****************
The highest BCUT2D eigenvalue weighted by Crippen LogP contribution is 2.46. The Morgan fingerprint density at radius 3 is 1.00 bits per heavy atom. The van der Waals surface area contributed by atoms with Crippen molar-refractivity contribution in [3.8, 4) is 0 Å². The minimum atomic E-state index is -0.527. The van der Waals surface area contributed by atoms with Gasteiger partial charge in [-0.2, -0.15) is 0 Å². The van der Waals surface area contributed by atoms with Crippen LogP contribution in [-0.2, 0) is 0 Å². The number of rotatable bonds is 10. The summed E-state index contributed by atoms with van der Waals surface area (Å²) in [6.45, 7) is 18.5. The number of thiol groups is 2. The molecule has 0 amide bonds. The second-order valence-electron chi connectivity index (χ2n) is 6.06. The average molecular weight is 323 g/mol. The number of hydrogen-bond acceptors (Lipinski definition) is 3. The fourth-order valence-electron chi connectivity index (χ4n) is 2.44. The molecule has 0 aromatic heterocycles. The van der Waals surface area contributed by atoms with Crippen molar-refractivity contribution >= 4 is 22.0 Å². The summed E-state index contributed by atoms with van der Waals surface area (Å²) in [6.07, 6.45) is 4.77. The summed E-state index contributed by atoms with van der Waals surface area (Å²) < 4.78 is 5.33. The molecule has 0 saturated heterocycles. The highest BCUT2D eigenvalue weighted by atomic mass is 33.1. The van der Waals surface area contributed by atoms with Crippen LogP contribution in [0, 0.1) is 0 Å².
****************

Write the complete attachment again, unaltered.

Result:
The highest BCUT2D eigenvalue weighted by Crippen LogP contribution is 2.46. The Morgan fingerprint density at radius 3 is 1.00 bits per heavy atom. The van der Waals surface area contributed by atoms with Crippen molar-refractivity contribution in [3.8, 4) is 0 Å². The minimum atomic E-state index is -0.527. The van der Waals surface area contributed by atoms with Gasteiger partial charge in [-0.2, -0.15) is 0 Å². The van der Waals surface area contributed by atoms with Crippen LogP contribution in [-0.2, 0) is 0 Å². The number of rotatable bonds is 10. The summed E-state index contributed by atoms with van der Waals surface area (Å²) in [6.45, 7) is 18.5. The number of thiol groups is 2. The molecule has 0 amide bonds. The second-order valence-electron chi connectivity index (χ2n) is 6.06. The average molecular weight is 323 g/mol. The number of hydrogen-bond acceptors (Lipinski definition) is 3. The fourth-order valence-electron chi connectivity index (χ4n) is 2.44. The molecule has 0 aromatic heterocycles. The van der Waals surface area contributed by atoms with Crippen molar-refractivity contribution >= 4 is 22.0 Å². The summed E-state index contributed by atoms with van der Waals surface area (Å²) in [6.07, 6.45) is 4.77. The summed E-state index contributed by atoms with van der Waals surface area (Å²) < 4.78 is 5.33. The molecule has 0 saturated heterocycles. The highest BCUT2D eigenvalue weighted by atomic mass is 33.1. The van der Waals surface area contributed by atoms with Crippen LogP contribution in [0, 0.1) is 0 Å².